It started out as a giant carnival with something for everyone. After three runs, the team felt the idea was “running dry”.

Then someone suggested turning it into a live role-playing game.

“They got the idea from some Korean movie.” 

Participants at PlayMax 2.. PlayMax started as a carnival and evolved into a massive role-playing game.

Participants at the second edition of PlayMax. It started as a carnival and evolved into a massive role-playing game.

The role-playing was a hit with the young; the fourth and fifth runs of PlayMax attracted a few thousand people. (Interestingly, the fifth edition of PlayMax, called Outbreak, revolved around the story of a pandemic.)

When it came time to plan for the sixth edition, Lim decided to pull the plug. The programme had been running well. But, from experience, he knew that with youths, there is always a need to innovate. He wanted PlayMax to end on a high.

With youths, there is always a need to innovate.

“There are things that are good for a time and season. It is good to call it quits when you’re still useful. 

“You need to change to stay relevant. If you want to stay relevant, you need to change because the times are changing.” 

It was God-appointed timing because just as they decided not to carry on with the big event, Covid-19 hit.

“We thank God. He spared us from planning and then having to cancel the event.”

Lesson #2. Reflect to improve

“Every short while, I will think and I will ask people: ‘Does it still make sense?’. I don’t do something over and over again just for the sake of doing it,” said Lim who has become “more reflective and evaluative” over his years at YFC.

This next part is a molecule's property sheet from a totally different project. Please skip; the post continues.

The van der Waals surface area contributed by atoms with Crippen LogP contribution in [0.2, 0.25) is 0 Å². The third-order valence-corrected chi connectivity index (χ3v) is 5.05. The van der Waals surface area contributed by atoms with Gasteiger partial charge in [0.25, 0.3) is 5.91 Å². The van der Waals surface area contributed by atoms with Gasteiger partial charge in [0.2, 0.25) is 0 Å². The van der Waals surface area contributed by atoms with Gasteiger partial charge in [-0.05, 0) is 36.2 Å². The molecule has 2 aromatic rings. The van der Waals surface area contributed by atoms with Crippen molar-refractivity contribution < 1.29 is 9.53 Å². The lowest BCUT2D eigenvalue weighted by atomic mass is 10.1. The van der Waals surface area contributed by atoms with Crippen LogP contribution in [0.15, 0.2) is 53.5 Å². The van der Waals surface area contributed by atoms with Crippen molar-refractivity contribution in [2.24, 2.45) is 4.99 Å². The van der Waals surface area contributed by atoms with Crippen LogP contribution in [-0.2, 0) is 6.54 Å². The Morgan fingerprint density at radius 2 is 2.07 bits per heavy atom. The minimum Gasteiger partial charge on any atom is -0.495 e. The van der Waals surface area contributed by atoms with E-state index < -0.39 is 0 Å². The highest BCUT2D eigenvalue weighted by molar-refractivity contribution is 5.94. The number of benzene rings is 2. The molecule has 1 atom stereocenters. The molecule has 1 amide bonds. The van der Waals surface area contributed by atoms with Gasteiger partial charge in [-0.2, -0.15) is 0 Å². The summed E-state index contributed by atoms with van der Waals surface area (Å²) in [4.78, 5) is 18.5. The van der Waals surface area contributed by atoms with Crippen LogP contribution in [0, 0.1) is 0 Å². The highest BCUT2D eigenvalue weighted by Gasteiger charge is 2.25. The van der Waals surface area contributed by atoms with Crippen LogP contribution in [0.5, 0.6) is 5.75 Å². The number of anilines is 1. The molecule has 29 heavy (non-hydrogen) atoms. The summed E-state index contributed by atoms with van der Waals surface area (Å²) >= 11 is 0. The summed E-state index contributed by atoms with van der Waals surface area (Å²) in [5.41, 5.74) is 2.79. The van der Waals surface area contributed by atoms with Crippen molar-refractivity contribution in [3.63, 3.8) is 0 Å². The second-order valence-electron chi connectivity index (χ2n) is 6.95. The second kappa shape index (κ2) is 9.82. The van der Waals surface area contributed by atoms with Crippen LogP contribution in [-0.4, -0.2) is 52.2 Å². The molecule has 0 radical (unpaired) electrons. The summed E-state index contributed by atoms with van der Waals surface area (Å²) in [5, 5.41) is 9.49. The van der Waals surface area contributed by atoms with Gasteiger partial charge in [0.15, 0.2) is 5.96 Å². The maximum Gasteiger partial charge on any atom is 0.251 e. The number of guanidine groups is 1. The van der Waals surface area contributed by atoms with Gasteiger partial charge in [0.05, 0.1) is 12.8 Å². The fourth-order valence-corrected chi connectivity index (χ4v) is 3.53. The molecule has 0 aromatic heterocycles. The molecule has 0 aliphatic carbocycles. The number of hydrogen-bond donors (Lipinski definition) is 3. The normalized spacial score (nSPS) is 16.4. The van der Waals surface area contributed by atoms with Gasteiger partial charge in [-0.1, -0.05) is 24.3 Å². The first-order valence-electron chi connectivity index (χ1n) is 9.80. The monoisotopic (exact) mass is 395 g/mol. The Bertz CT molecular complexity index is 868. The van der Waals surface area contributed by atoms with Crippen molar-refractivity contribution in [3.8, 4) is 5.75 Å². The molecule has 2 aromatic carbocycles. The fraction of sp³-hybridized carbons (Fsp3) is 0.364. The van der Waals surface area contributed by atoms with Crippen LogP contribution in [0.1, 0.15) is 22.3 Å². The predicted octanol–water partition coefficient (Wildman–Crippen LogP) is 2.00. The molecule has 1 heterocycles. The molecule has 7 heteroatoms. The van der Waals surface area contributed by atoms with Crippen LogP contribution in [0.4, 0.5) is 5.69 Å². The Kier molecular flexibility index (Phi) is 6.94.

This has given him the agility to “change things to make them more useful”. For instance, Lim injected a learner-centric component to its internship programme, Project Serve. Now, interns can choose the area they are interested in being involved in, and YTC will assign a mentor to guide them.

“It’s the teacher in me. Learning should be learner-centric. It’s not about what you want to teach but what they want to learn. And then we have to think about leading them to what they need to learn.”

This mindset has been applied to YFC’s work with churches.

“I don’t do something over and over again just for the sake of doing it.”

“With churches, we want to know what is happening and how we can help one another rather than (come with the posture) of ‘we know it, let me tell you how to do it’ because in reality we don’t.”

Lim does not presume to have monopoly on the best approach or the best materials – he has been ready to use curriculum from others and promote events by other organisations.